Mobile Health Apps for Kids: Schoolhouse Rock for the 21st Century

If you spend any time with children you know how easy it is for them to adapt to new technology. Have you noticed toddlers trying to swipe the TV screen? How about asking you to “pause” a conversation? It’s no wonder that parents are turning to mobile devices to help supplement educational needs. Just as Sesame Street helped Generation X learn the alphabet and numbers, now Sesame Street apps are helping kids today .

Mobile technology for children’s physical and psychological health is also flourishing in interesting ways. Using games and interactivity, apps help kids remember to brush their teeth, learn about nutrition, and name complicated emotions . At T2, we just celebrated the one-year anniversary of, our website that promotes resilience for all the amazing children in military families. We’re looking forward to making some of the components of the site available for download as mobile apps. As such, we’ve been putting a lot of thought into what makes a good mHealth app for kids.

Like any online or mobile resource, caregivers need to be cautious about what kids are using. Here are a few tips for getting the most from children’s mobile health apps:

While shopping in the app market (e.g., iTunes, Google Play, Amazon):

  • Check who made the app and consider visiting the developer’s website. Of course, I’m partial to government and university-sponsored apps because they are most likely evidence-based and won’t try to sell you stuff.
  • Check to see if the app allows in-app purchases . Ideally there will be none. If you see anything listed here, then it means that your kids will soon be pestering you to purchase extras to help the app run.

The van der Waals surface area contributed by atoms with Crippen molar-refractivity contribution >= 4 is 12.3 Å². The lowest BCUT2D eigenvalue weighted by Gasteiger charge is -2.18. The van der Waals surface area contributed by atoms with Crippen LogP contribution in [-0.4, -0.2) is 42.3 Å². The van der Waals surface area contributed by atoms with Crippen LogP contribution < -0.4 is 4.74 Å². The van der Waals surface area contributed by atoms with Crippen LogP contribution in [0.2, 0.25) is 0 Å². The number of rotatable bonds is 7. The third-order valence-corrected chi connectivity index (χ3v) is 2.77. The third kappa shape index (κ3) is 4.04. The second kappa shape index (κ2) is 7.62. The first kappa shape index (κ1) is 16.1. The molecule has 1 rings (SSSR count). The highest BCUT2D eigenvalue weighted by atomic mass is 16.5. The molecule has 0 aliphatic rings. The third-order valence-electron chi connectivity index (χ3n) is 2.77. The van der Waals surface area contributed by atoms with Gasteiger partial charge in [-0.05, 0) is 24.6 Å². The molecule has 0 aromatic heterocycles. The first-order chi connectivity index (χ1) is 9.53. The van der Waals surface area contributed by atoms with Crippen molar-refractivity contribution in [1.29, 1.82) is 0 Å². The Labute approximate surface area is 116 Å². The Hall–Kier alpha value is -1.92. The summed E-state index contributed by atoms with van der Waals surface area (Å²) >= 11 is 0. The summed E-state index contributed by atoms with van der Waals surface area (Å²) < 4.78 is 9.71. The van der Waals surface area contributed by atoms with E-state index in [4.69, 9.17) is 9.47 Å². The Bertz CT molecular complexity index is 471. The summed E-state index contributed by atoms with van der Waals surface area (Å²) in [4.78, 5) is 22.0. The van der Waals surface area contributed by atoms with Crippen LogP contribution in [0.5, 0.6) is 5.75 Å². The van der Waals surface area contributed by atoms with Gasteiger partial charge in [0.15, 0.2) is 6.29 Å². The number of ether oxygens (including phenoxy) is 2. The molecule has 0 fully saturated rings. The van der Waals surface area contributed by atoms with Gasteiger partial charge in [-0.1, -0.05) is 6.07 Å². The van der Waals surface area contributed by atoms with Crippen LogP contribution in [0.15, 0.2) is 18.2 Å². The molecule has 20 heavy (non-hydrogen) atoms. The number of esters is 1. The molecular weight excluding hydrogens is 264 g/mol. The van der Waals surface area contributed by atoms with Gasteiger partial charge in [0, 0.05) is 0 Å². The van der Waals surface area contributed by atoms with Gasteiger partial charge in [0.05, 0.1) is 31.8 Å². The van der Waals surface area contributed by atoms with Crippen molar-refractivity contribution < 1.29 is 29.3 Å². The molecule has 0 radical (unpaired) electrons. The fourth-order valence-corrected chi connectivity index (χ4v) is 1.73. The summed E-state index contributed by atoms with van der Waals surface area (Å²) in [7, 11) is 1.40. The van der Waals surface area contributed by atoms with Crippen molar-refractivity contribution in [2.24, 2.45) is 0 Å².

Once you’ve downloaded a new app:

  • Play with the app before you give it to your children. This may seem like a no-brainer, but it’s easy to download a few apps and forget they are there before your kids get hold of your device. Check to make sure the app content is age-appropriate and consistent with your family’s values.
  • Click on the Settings button and make sure everything there is kosher. Some apps allow you to turn on or off in-app purchases (turn them off!), or adjust the difficulty level of the games.

What other tips do you have for folks using mHealth apps for kids?

Julie T. Kinn, Ph.D. is a clinical psychologist and the Deputy Director of the Mobile Health Program at theNational Center for Telehealth & Technology (T2). She oversees the development of mobile health applications to support the military community.

The views expressed are those of the author and do not reflect the official policy or position of the National Center for Telehealth & Technology, the Defense Centers of Excellence for Psychological Health & Traumatic Brain Injury, the Department of Defense, or the U.S. Government.


Read other posts by Dr. Julie Kinn